That bitter taste is almost certainly the involvement of Firemint’s new boss, EA. To be blunt: there is microtransactions in this game, and I don’t like that. See, a lot of Flight Control Rockets is locked away at the start, and only by earning virtual coins can 80 per cent of the game become accessible. That wouldn’t be so much a problem if there wasn’t some serious grinding required to get enough virtual cash to buy this stuff; it can be very, very virtually expensive.
The reason why becomes obvious when players tap on an innocuously little “shop” icon on the front screen. Why, you can exchange real money for plenty of the virtual cash! That saves grinding, let’s do it!
The game itself has a few little tweaks too. It plays exactly the same – direct a coloured spaceship to a runway by touching it then drawing a line to the right runway – and indeed the default level of the game is exactly the same as the original Flight Control level, just with a different coat of paint. What is different is the variety of the spaceships. There’s the standard rockets, but there’s also ships that split in two, ships that leave behind miniships (that also need to be landed), and strings of ships that follow the leader like a conga( line. The action in Flight Control Rockets ratchets up quickly and generally speaking this is a far faster game than Firemint’s previous effort.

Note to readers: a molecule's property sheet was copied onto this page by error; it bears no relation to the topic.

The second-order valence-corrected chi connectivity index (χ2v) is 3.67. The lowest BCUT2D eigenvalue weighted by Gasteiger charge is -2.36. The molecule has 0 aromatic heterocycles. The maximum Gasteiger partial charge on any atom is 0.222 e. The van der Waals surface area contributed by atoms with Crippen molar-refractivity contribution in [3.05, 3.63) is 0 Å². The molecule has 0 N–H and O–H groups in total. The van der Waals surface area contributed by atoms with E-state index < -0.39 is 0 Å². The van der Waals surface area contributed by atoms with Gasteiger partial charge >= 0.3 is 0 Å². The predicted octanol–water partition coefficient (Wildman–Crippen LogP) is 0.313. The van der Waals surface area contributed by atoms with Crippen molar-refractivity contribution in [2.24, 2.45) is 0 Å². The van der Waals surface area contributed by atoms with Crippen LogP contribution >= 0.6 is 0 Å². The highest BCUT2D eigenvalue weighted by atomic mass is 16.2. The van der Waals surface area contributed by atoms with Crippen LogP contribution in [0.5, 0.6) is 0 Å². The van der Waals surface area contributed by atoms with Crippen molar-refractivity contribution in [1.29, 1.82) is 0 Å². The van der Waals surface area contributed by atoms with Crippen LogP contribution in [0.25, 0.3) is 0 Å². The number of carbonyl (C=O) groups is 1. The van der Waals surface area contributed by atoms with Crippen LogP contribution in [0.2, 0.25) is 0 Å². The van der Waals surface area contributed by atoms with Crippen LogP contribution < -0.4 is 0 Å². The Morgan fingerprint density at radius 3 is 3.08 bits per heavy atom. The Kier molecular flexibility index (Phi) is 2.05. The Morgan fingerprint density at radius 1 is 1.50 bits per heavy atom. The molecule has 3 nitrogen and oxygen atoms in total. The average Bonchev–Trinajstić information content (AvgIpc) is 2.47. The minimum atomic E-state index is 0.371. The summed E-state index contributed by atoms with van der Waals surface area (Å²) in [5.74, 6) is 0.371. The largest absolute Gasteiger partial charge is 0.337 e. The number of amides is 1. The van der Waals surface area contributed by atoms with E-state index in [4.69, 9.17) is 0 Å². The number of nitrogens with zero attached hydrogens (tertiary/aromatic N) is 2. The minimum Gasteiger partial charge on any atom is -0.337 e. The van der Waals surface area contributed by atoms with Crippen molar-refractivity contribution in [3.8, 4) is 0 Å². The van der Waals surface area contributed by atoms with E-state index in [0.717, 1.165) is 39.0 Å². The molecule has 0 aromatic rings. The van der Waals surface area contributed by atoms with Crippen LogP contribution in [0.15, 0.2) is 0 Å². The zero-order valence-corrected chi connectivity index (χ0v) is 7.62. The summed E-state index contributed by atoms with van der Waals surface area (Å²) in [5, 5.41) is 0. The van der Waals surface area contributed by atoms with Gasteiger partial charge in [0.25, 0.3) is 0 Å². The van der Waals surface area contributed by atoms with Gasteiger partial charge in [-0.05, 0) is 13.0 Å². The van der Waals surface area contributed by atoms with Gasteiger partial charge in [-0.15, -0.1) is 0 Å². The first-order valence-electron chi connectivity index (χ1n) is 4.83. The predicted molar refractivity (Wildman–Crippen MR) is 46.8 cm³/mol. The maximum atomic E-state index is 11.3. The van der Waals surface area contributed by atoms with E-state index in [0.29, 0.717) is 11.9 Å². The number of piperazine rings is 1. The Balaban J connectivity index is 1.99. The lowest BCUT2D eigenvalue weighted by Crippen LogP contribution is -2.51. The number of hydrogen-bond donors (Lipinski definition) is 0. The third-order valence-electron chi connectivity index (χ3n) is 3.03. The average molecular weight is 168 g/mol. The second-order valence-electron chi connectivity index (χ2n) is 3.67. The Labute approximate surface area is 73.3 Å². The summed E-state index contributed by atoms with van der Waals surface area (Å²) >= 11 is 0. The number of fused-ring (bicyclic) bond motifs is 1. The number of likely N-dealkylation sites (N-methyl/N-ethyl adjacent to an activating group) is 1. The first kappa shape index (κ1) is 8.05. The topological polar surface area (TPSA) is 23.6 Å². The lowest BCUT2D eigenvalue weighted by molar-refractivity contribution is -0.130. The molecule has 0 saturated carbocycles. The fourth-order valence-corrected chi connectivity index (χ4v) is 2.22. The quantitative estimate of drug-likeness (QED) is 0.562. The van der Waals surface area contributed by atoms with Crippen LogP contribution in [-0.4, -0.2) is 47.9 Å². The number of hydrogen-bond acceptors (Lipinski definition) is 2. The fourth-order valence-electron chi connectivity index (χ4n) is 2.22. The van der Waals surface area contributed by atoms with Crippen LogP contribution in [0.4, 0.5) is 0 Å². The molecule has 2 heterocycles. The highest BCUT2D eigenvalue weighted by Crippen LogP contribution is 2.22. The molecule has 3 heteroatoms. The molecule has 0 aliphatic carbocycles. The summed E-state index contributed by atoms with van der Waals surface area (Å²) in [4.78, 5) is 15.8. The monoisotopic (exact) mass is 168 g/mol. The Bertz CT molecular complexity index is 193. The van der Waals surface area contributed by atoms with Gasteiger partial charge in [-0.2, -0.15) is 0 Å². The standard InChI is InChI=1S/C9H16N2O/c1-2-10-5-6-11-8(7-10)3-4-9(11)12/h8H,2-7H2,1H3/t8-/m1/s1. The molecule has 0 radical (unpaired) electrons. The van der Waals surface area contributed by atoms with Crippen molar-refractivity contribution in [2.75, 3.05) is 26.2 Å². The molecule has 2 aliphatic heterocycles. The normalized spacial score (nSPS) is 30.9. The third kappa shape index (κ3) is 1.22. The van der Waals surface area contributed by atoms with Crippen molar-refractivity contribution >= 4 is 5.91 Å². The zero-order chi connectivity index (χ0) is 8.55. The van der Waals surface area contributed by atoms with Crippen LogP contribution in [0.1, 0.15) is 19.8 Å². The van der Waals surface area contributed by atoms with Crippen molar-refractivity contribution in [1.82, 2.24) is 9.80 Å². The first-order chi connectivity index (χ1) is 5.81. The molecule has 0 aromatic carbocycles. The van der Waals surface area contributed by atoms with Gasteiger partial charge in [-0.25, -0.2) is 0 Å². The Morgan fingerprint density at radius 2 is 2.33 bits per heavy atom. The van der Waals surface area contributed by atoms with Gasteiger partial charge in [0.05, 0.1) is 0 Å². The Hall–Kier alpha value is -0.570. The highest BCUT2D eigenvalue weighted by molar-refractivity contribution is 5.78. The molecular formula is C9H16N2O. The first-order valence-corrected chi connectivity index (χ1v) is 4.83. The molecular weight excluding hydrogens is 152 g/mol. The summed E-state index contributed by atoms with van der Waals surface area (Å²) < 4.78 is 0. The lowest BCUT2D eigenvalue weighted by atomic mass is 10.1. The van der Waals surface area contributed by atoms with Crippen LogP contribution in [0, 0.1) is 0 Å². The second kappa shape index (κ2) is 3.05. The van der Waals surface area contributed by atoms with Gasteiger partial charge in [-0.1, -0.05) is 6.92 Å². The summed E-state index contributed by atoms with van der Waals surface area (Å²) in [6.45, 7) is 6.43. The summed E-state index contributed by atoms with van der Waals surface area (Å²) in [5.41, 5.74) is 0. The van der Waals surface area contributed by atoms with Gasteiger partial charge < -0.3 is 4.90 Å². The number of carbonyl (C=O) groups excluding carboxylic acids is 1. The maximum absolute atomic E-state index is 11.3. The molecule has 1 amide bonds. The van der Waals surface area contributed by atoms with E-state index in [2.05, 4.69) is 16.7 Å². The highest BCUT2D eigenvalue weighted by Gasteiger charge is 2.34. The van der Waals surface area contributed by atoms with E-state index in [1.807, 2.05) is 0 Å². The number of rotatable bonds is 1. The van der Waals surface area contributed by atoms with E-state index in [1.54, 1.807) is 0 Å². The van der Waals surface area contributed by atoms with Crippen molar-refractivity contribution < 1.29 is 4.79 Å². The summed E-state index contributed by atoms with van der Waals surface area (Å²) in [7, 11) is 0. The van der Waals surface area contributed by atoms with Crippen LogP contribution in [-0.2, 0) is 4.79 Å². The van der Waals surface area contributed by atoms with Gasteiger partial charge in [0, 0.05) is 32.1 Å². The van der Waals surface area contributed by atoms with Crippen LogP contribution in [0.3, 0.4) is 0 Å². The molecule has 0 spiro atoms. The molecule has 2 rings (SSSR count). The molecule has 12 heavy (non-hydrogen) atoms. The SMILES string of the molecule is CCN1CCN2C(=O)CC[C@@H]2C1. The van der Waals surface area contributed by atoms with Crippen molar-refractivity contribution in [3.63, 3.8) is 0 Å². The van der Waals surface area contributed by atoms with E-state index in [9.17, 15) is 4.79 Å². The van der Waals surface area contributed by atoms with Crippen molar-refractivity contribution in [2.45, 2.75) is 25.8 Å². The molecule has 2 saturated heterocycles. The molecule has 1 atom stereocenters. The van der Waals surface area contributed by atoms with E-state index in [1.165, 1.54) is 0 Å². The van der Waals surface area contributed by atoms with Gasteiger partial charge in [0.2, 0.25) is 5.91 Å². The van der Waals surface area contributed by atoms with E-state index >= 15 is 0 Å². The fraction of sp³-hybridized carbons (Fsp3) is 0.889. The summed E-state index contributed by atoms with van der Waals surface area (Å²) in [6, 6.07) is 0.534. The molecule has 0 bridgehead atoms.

All in all, Flight Control Rockets is more of a game. There’s robots to collect, stuff to unlock, and a far greater emphasis on getting high scores with the introduction of score multipliers for landing ships of the same colour one after the other.
The thing is I’m not sure Flight Control fans wanted a game that is more of a game. Flight Control did so well because it was easy to pick up and play, and easy to put down. It was a commitment-free experience that never left people thinking they needed to work to finish it. And yet Flight Control Rockets demands players do just that.
Time will tell if this was the right direction to take, but I just can’t see this hitting the same level of mass popularity as the original Flight Control.
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